So here I am pretty much one year later and I’ve decided to rip apart my old Squire Strat and finally fix the cursed 5-way pickup selection switch. First let me say to those out there who think even for a second that a Squire or a MIM Strat are even close to the American Standards; Fugget about it. There’s a reason these and other knock-off’s sell so cheaply. They’ve got cheap components. From machine heads that won’t stay in tune to pickups with barely enough copper to function to bodies made from wood-ite and other horror show materials. They’re cheaper because they’re made cheaply and subsequently reflect that in their playing and sound. In my last round of playing guitar technician I shielded the pickup cavity of my Squire Strat. this is where I noticed the sub-standard quality of the body.
Prior to this I replaced the machine heads with Fender Locking Machine Heads. These are quite awesome and the guitar has stayed in tune for the first time since replacing the garbage that came with the guitar. The shielding seemed to help as well, however, the big problem was still the 5-way switch. This switch has been a nightmare for as long as I can remember. It would crackle and short out at random. Cleaning it seemed to help for a very short time but the guitar was so unreliable nobody would have anything to do with it. Poor sad Strat : ( I set up my guitar workstation and prepared to replace the nightmare switch with a Musical Accessories Profile SW40 5-way switch. First and foremost make sure to take pictures of the existing configuration of the instrument. Even better, draw out your own schematic. I did. It helps you to better understand what you are seeing whereas with a picture you only see what it shows you.
Next came removal of the existing switch. It was at this point I noticed that the switches were different in their configurations.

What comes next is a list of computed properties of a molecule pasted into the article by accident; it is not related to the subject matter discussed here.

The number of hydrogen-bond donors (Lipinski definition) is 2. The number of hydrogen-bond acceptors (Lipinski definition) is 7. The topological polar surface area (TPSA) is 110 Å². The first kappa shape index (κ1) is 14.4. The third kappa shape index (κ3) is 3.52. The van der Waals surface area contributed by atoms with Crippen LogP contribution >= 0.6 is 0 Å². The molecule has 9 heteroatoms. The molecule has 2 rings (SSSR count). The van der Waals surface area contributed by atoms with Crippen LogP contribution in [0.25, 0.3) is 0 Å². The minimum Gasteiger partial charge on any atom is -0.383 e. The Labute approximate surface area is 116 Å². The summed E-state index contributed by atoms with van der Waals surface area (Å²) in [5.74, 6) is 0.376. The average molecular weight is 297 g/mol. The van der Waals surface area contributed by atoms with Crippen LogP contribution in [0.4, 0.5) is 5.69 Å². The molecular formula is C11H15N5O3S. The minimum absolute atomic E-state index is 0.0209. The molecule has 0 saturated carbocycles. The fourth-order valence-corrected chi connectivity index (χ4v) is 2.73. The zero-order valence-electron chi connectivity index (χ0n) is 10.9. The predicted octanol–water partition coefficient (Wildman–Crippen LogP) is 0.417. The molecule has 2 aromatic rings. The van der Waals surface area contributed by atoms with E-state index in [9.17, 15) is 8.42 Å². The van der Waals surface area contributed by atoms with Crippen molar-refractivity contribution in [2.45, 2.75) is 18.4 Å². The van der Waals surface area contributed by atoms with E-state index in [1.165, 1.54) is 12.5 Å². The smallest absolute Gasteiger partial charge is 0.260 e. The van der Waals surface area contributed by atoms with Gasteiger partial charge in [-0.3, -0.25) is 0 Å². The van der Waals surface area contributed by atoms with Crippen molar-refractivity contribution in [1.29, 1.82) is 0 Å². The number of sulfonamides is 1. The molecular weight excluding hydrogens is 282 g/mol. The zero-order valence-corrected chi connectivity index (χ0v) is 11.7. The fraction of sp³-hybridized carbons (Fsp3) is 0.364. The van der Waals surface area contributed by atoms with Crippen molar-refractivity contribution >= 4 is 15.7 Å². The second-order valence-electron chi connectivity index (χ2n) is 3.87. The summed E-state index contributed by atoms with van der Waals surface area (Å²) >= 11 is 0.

I searched the Internet for details on wiring the type of switch I was installing. I found an article by Alan Ratcliffe called Hotrodding a Stratocaster which included an excellent wiring diagram. Prior to soldering my new switch into place I used alligator clip connectors to test the connections. It’s way easier to switch around alligator clips that to re-solder. They are a definite asset to your toolkit. So after testing then soldering then testing again I tightened everything up and replaced the pick-guard. One more test to make sure nothing got strained and then in go the screws. The good news is that there was no noise or popping when the switch moved from position to position. Now for a new set of strings. Stringing up the guitar with the locking machine heads is a slightly different process than standard stringing. To refresh my memory I used this handy video.
Once tuned I ran through each pickup position. AMAZING! For the first time in I can’t remember how long there was a smooth, silent transition between pickup configurations. This guitar can actually be used in combat now! Now, the replacement switch I used was $19.95. I’ll bet the one I replaced didn’t cost that (yeah, yeah, retail, I know but I think you get my point). Don’t kid yourself; Made In America with quality parts will always cost more – and be worth it.